What I learn mostly about myself during the working in pairs, and generally in this course, Is that i'm too harsh with myself. I already had two chefs telling me they trust my abilities more than I trust myself and that i'm giving myself a hard time. I also heard that from my friend in the last class.
So, for next week I decided my goal is trying to let go a bit. To stay focused and obtain my normal results, but without all the pressure I put on my own shoulders. We'll see how it works for me.
I think we're all a bit to harsh with ourselves when it comes to the things we wish to make perfect at. It's good to have someone looking from the outside once in a while, to reflect the things we don't see. 

Next week is again school and work, but the week after is Passover and my father is coming to visit! I am so excited :) 
In addition, I booked a vacation in Brussels for May and already started exploring Patisseries and Chocolateries there. It's going to be my first trip out of Paris this year and a lot of fun. Of course, If you have any reccomandations concerning this city, let me know!

For this post's recipe, I decided to translat for you my Peanut butter Rochers from this week's Hebrew post. They are based on LCB recipe, in which I substituted the Praline to Peanut-butter and the Hazelnuts into salted peanuts. I'm crazy for this combination.
They are super easy to make, and the result is absolutely terrific.

I wish us all a wonderful week, a week of success and of self beliefe :)

Peanut Butter Rochers/ (20 rochers)
Based on Le Cordon Bleu recipe, with my own changes

For the Rochers-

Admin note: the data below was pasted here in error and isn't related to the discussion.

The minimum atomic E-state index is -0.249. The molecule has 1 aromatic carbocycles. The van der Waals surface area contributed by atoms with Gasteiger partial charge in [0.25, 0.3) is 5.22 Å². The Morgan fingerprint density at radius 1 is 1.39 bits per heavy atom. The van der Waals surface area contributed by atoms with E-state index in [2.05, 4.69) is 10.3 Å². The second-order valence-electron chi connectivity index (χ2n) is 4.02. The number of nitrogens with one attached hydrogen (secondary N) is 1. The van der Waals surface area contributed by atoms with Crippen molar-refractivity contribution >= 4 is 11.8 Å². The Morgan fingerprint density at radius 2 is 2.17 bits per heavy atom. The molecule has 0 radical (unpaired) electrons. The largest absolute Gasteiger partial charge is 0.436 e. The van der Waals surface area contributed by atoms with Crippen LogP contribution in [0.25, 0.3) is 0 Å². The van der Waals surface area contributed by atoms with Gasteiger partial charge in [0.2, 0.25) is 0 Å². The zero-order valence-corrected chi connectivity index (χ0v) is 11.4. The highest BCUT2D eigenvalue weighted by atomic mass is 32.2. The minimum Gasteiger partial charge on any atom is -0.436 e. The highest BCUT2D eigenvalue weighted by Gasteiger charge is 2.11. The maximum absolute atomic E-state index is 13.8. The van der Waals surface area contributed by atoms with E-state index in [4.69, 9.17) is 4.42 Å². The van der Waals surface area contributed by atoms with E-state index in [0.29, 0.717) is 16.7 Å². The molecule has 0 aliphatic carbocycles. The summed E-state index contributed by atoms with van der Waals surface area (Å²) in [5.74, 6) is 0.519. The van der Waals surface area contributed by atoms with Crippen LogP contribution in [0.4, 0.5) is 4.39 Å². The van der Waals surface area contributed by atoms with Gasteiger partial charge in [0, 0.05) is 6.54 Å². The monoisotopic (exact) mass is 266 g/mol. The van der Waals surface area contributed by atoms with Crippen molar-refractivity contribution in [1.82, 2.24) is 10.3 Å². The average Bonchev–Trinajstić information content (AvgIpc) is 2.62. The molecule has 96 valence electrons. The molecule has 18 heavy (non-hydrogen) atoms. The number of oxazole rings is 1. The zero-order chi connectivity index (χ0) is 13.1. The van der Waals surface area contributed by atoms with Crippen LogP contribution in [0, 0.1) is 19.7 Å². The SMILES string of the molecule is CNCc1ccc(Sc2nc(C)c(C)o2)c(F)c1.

100g Dark chocolate (preferably at least 60 % cocoa solids )
150g smooth Peanut butter
50 g crushed Crepes  ( pailletine ) / Rice Krispies / Cornflakes- or any other crunchy addition

For coating-
150g  Milk chocolate
1 Teaspoon of vegetable oil
50-100 grams (as you wish) salted peanuts , shredded or chopped - not ground !

1 . Over a Bain Marry or in a microwave , melt the dark chocolate until completely melted.
2 . Transfer the melted chocolate into a bowl , add the peanut butter and stir until they're well combined. If peanut butter is hard , you can mix it a little to soften before the adding to the chocolate.
3 . Pour in the crushed crepes / Rice Krispies / Cornflakes and mix just until they're evenly combined into the mixture. Don't over-mix.
* Note: If you choose Cornflakes , you should break it down a little before (By hands or with rolling pin / other heavy tool).
4 . Cover the bowl with plastic wrap and chill for half an hour - 1 hour.
5 . Take out the cooled mixture and form balls of 2-3 cm diameter . Mixture should be doughy and pliable . If it is too sticky , it should be returned to cool a bit more .
6 . Place the balls on a baking paper or tray and chill until dipping in chocolate.
7 . Meanwhile, prepare a tray with baking paper , for laying the chocolate dipped rochers  .
8 . Over a Bain Marry or in a microwave , melt the  milk chocolate. Then, put it in a small bowl that'll fit the dipping of the rochers.
9 . Add the oil to the melted chocolate and mix well.
10. Add the chopped peanuts and stir so that they will be covered and  spread evenly to the chocolate .
11 . Dip each ball in the milk chocolate-peanuts coating. Roll to cover  all sides and remove with a fork .
12 . Remove leftover chocolate (scrap the fork on the sides of the bowl) and place on the prepared tray .
13 . Dip it all the balls . When finished , place the tray in the fridge to harden the chocolate . this  should be ready after about half an hour. 
14. Transfer to a sealed box and keep refrigerated uo to a week.  

2 תגובות:

  1. אנגלית, עברית או צרפתית- לא משנה באיזו שפה תכתבי, תמיד אהנה לקרוא ולחוות את החלום דרכך!

    1. אירנה!
      תודה, תודה ותודה!!!
      אין עליך :)